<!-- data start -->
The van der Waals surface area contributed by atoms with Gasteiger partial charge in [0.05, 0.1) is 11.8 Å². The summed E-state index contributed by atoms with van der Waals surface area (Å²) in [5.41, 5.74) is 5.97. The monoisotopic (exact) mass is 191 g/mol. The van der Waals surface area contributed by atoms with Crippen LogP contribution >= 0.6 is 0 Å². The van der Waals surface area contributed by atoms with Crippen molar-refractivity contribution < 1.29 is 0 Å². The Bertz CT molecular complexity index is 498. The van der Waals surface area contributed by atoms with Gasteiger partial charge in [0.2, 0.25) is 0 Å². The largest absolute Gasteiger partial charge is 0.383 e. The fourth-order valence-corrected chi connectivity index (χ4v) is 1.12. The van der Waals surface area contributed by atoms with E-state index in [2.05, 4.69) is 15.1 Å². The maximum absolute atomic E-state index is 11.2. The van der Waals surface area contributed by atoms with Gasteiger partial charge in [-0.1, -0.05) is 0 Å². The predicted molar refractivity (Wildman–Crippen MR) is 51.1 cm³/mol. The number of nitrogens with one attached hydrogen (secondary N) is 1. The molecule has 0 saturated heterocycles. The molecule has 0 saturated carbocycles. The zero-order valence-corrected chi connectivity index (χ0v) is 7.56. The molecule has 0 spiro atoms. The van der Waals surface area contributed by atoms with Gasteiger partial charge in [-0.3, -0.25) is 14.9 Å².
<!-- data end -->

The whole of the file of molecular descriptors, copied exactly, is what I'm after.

The van der Waals surface area contributed by atoms with Gasteiger partial charge in [0.05, 0.1) is 11.8 Å². The summed E-state index contributed by atoms with van der Waals surface area (Å²) in [5.41, 5.74) is 5.97. The monoisotopic (exact) mass is 191 g/mol. The van der Waals surface area contributed by atoms with Crippen LogP contribution >= 0.6 is 0 Å². The van der Waals surface area contributed by atoms with Crippen molar-refractivity contribution < 1.29 is 0 Å². The Bertz CT molecular complexity index is 498. The van der Waals surface area contributed by atoms with Gasteiger partial charge in [0.2, 0.25) is 0 Å². The largest absolute Gasteiger partial charge is 0.383 e. The fourth-order valence-corrected chi connectivity index (χ4v) is 1.12. The van der Waals surface area contributed by atoms with E-state index in [2.05, 4.69) is 15.1 Å². The maximum absolute atomic E-state index is 11.2. The van der Waals surface area contributed by atoms with Gasteiger partial charge in [-0.1, -0.05) is 0 Å². The predicted molar refractivity (Wildman–Crippen MR) is 51.1 cm³/mol. The number of nitrogens with one attached hydrogen (secondary N) is 1. The molecule has 0 saturated heterocycles. The molecule has 0 saturated carbocycles. The zero-order valence-corrected chi connectivity index (χ0v) is 7.56. The molecule has 0 spiro atoms. The van der Waals surface area contributed by atoms with Gasteiger partial charge in [-0.3, -0.25) is 14.9 Å².